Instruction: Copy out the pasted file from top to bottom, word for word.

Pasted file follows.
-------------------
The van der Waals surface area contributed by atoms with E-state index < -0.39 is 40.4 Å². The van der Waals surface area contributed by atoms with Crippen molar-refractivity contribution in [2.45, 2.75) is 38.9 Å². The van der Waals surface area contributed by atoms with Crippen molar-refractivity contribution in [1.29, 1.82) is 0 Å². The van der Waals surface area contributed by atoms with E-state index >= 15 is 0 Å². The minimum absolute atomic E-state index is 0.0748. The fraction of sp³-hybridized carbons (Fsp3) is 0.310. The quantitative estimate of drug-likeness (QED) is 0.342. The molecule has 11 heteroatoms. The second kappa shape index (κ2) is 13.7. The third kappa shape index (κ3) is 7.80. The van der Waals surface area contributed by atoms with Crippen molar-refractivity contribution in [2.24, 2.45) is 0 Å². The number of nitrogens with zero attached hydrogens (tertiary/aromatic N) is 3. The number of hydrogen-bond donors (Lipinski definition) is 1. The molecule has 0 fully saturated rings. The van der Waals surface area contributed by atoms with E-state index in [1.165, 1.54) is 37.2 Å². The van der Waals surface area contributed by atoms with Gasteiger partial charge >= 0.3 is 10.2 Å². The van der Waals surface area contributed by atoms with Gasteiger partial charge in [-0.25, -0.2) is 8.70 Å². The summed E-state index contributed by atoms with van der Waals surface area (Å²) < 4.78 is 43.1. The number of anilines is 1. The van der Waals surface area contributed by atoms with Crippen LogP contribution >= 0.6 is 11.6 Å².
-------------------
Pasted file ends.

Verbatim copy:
The van der Waals surface area contributed by atoms with E-state index < -0.39 is 40.4 Å². The van der Waals surface area contributed by atoms with Crippen molar-refractivity contribution in [2.45, 2.75) is 38.9 Å². The van der Waals surface area contributed by atoms with Crippen molar-refractivity contribution in [1.29, 1.82) is 0 Å². The van der Waals surface area contributed by atoms with E-state index >= 15 is 0 Å². The minimum absolute atomic E-state index is 0.0748. The fraction of sp³-hybridized carbons (Fsp3) is 0.310. The quantitative estimate of drug-likeness (QED) is 0.342. The molecule has 11 heteroatoms. The second kappa shape index (κ2) is 13.7. The third kappa shape index (κ3) is 7.80. The van der Waals surface area contributed by atoms with Crippen molar-refractivity contribution in [2.24, 2.45) is 0 Å². The number of nitrogens with zero attached hydrogens (tertiary/aromatic N) is 3. The number of hydrogen-bond donors (Lipinski definition) is 1. The molecule has 0 fully saturated rings. The van der Waals surface area contributed by atoms with E-state index in [1.165, 1.54) is 37.2 Å². The van der Waals surface area contributed by atoms with Gasteiger partial charge >= 0.3 is 10.2 Å². The van der Waals surface area contributed by atoms with Gasteiger partial charge in [-0.25, -0.2) is 8.70 Å². The summed E-state index contributed by atoms with van der Waals surface area (Å²) < 4.78 is 43.1. The number of anilines is 1. The van der Waals surface area contributed by atoms with Crippen LogP contribution >= 0.6 is 11.6 Å².